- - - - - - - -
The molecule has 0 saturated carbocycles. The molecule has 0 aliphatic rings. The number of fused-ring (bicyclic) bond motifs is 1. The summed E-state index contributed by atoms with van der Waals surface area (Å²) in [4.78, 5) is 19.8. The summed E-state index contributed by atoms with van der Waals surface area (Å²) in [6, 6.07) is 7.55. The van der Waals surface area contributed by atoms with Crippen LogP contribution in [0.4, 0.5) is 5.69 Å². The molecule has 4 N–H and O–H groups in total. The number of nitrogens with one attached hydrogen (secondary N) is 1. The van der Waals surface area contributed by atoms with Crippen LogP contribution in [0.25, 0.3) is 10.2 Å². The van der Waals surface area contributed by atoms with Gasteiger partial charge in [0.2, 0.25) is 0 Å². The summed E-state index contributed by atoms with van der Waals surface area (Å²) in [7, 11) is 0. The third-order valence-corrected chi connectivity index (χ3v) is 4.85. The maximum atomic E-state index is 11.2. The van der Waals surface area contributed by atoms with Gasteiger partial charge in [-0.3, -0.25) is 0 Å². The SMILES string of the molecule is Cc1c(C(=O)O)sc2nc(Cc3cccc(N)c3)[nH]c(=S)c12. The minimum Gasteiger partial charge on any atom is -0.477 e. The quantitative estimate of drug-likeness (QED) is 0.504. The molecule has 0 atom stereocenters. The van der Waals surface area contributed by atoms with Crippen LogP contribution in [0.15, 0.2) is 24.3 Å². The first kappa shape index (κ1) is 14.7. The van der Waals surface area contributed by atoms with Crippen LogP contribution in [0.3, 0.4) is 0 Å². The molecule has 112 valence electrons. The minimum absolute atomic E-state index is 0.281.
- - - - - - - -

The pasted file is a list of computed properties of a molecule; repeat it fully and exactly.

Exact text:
The molecule has 0 saturated carbocycles. The molecule has 0 aliphatic rings. The number of fused-ring (bicyclic) bond motifs is 1. The summed E-state index contributed by atoms with van der Waals surface area (Å²) in [4.78, 5) is 19.8. The summed E-state index contributed by atoms with van der Waals surface area (Å²) in [6, 6.07) is 7.55. The van der Waals surface area contributed by atoms with Crippen LogP contribution in [0.4, 0.5) is 5.69 Å². The molecule has 4 N–H and O–H groups in total. The number of nitrogens with one attached hydrogen (secondary N) is 1. The van der Waals surface area contributed by atoms with Crippen LogP contribution in [0.25, 0.3) is 10.2 Å². The van der Waals surface area contributed by atoms with Gasteiger partial charge in [0.2, 0.25) is 0 Å². The summed E-state index contributed by atoms with van der Waals surface area (Å²) in [7, 11) is 0. The third-order valence-corrected chi connectivity index (χ3v) is 4.85. The maximum atomic E-state index is 11.2. The van der Waals surface area contributed by atoms with Gasteiger partial charge in [-0.3, -0.25) is 0 Å². The SMILES string of the molecule is Cc1c(C(=O)O)sc2nc(Cc3cccc(N)c3)[nH]c(=S)c12. The minimum Gasteiger partial charge on any atom is -0.477 e. The quantitative estimate of drug-likeness (QED) is 0.504. The molecule has 0 atom stereocenters. The van der Waals surface area contributed by atoms with Crippen LogP contribution in [0.15, 0.2) is 24.3 Å². The first kappa shape index (κ1) is 14.7. The van der Waals surface area contributed by atoms with Crippen LogP contribution in [0.3, 0.4) is 0 Å². The molecule has 112 valence electrons. The minimum absolute atomic E-state index is 0.281.